MUD: On February 14, everybody will raise winner's arm
Ramón Guillermo Aveledo, the executive secretary and spokesman of Venezuelan opposition umbrella group Unified Democratic Panel (MUD), hopes that a Law on Primary Elections can be approved soon by the National Assembly
Ramón Guillermo Aveledo, the executive secretary and spokesman of Venezuelan opposition umbrella group Unified Democratic Panel (MUD), has no fear about a possible breakdown of opposition unity after primaries. "We are facing a very demanding process and we are conducting primary elections because we are united. We have a political platform with contents," he said.
Aveledo recalled that to consolidate unity the opposition alliance is taking lessons from the Spanish, Chilean and Nicaraguan experiences. "To the extent that political forces remain united we will be bringing a sense of normalcy and stability. This will allow us to make peaceful change."
Aveledo proclaimed that on February 14 all the opposition pre-candidates will raise the winners' arms. "We will really be supporting them, from the bottom of our hearts."
The MUD leader said Thursday that the threats on public servants intended to prevent them from voting in the opposition primaries show that the ruling party is "scared."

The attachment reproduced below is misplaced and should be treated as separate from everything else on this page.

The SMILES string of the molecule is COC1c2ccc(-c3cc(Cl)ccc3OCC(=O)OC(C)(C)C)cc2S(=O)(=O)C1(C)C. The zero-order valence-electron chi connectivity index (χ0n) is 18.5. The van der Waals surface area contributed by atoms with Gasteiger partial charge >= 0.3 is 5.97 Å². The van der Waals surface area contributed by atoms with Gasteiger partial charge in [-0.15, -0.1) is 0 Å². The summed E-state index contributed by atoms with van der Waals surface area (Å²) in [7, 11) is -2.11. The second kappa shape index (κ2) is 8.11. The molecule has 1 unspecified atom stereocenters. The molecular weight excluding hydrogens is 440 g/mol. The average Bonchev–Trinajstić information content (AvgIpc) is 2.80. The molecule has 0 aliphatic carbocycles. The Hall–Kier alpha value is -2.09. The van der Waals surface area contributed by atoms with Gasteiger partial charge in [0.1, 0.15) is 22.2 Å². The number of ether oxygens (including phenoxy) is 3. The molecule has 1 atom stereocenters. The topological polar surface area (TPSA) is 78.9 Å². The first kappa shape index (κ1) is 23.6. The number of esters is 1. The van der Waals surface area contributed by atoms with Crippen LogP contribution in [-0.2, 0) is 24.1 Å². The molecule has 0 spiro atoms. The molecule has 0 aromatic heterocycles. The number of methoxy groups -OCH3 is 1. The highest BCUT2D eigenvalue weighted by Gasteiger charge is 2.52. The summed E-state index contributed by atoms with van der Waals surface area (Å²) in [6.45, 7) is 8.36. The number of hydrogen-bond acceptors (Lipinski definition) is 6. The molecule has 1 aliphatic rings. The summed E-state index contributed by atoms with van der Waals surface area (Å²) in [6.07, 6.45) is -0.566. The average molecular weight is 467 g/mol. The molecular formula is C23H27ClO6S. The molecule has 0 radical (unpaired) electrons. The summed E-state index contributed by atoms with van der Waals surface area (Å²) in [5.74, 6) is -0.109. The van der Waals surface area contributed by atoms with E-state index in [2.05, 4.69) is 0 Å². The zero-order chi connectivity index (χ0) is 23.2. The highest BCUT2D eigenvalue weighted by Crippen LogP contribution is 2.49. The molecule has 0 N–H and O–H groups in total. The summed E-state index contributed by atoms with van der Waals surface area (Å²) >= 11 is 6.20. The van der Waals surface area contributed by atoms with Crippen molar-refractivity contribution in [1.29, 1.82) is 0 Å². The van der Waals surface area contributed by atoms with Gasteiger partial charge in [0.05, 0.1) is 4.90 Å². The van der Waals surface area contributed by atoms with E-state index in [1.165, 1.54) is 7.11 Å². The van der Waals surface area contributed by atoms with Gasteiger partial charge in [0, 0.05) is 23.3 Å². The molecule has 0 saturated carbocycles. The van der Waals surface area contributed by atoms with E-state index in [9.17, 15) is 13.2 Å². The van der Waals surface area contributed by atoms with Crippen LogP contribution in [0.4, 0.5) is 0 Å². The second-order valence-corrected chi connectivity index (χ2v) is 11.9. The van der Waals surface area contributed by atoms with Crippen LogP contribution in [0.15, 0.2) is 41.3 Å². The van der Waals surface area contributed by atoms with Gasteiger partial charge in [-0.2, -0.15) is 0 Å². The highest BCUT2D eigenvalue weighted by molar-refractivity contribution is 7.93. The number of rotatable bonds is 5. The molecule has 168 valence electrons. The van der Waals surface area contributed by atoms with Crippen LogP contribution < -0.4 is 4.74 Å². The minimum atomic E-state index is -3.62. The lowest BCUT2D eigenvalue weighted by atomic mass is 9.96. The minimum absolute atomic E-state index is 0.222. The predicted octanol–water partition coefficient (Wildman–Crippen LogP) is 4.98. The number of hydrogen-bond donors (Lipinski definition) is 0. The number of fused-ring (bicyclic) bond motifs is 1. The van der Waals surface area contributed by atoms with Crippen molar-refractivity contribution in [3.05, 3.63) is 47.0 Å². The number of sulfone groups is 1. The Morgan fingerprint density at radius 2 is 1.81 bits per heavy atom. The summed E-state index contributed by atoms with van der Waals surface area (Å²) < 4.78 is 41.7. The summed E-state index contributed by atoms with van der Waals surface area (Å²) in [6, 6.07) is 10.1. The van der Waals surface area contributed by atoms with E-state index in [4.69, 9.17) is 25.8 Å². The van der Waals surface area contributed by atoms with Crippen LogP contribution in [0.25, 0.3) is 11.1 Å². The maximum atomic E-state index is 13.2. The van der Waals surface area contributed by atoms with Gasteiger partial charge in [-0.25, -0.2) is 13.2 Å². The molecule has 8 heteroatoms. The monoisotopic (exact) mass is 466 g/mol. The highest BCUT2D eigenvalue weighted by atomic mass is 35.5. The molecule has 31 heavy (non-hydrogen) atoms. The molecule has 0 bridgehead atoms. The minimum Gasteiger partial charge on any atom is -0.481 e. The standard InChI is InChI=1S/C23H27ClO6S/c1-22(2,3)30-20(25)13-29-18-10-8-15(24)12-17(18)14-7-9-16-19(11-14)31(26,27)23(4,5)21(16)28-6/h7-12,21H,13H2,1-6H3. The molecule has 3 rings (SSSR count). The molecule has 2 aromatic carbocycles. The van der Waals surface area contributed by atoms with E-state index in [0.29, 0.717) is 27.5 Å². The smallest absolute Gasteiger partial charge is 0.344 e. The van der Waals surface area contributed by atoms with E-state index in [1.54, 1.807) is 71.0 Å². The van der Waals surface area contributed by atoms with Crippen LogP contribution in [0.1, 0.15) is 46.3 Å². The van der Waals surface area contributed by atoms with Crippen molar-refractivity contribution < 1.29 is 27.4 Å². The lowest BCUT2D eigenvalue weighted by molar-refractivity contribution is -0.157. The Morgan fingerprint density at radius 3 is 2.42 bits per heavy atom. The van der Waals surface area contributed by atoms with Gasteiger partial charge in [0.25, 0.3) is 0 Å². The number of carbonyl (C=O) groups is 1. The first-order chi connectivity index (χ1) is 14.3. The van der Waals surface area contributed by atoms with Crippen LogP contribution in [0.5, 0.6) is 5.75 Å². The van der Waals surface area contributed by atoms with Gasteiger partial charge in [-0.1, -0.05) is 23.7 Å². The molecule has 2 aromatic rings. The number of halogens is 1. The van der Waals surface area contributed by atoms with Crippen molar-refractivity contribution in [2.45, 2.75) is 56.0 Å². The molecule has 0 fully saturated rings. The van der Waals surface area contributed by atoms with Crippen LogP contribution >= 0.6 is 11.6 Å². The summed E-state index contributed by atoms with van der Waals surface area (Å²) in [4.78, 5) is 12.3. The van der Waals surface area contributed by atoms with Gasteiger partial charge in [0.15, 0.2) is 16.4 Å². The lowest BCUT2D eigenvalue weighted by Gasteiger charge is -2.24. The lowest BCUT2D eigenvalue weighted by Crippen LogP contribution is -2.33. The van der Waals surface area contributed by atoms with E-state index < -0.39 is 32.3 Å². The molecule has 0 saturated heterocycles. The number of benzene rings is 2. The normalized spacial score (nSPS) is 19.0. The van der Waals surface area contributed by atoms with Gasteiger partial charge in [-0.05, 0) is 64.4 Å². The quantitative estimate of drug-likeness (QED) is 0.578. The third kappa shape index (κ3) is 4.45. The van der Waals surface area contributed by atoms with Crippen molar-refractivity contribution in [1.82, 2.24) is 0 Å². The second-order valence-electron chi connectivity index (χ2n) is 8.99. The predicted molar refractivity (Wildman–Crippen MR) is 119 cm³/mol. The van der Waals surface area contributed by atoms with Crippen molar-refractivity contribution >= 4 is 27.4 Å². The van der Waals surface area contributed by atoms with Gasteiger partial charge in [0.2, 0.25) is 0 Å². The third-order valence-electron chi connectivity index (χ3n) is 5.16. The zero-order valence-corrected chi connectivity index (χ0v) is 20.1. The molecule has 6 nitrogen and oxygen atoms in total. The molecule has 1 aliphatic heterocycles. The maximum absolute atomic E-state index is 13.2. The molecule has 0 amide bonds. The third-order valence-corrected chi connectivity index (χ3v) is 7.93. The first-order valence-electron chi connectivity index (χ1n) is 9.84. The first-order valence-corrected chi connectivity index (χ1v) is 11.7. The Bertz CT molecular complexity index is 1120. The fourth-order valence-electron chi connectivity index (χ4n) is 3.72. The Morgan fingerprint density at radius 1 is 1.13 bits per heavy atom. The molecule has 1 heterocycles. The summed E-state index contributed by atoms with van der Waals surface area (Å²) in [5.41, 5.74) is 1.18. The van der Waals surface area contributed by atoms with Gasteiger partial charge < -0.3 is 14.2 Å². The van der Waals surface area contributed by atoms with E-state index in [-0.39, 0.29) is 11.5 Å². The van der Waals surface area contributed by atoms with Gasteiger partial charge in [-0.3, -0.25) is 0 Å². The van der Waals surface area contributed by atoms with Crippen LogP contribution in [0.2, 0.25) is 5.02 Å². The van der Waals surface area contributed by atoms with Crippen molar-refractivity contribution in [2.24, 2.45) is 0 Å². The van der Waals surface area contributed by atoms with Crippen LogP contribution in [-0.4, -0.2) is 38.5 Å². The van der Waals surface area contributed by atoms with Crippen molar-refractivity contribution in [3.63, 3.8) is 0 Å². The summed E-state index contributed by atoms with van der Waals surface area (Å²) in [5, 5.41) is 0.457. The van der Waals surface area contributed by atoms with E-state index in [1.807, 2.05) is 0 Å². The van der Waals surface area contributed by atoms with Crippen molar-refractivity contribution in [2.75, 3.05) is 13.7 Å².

"The Government is frightened and this is the reason why it wants to scare all Venezuelans with its veiled threats."
Aveledo reiterated the steps that the opposition alliance has taken to ensure the secrecy of vote such as the destruction of the vote records 48 hours after elections. He added that it is up to the voter to stain the finger after completing the vote. "The voter can claim that he/she has the right not to stain the finger."
The MUD Executive Secretary underscored that the members of the United Socialist Party of Venezuela (PSUV) are also welcome to vote.
According to Aveledo, if the opposition wins a majority vote in the National Assembly to be elected in a few years, "we can draft a Law on Primary Elections" that will allow people to choose the presidential candidate through primaries. "As a result, even the members of the PSUV will be given the right to choose their candidate," he concluded.
Translated by Gerardo Cárdenas
The very early morning after the presidential election (April 15), both candidates requested the National Electoral Council (CNE) to conduct a full audit of the process: one, Henrique Capriles, because he asserts that the election results are different from the ones announced, and the other one, Nicolás Maduro, in order to clear any doubt regarding his victory, and to reinforce his political stance. Nevertheless, as it is already known, President Maduro changed his mind.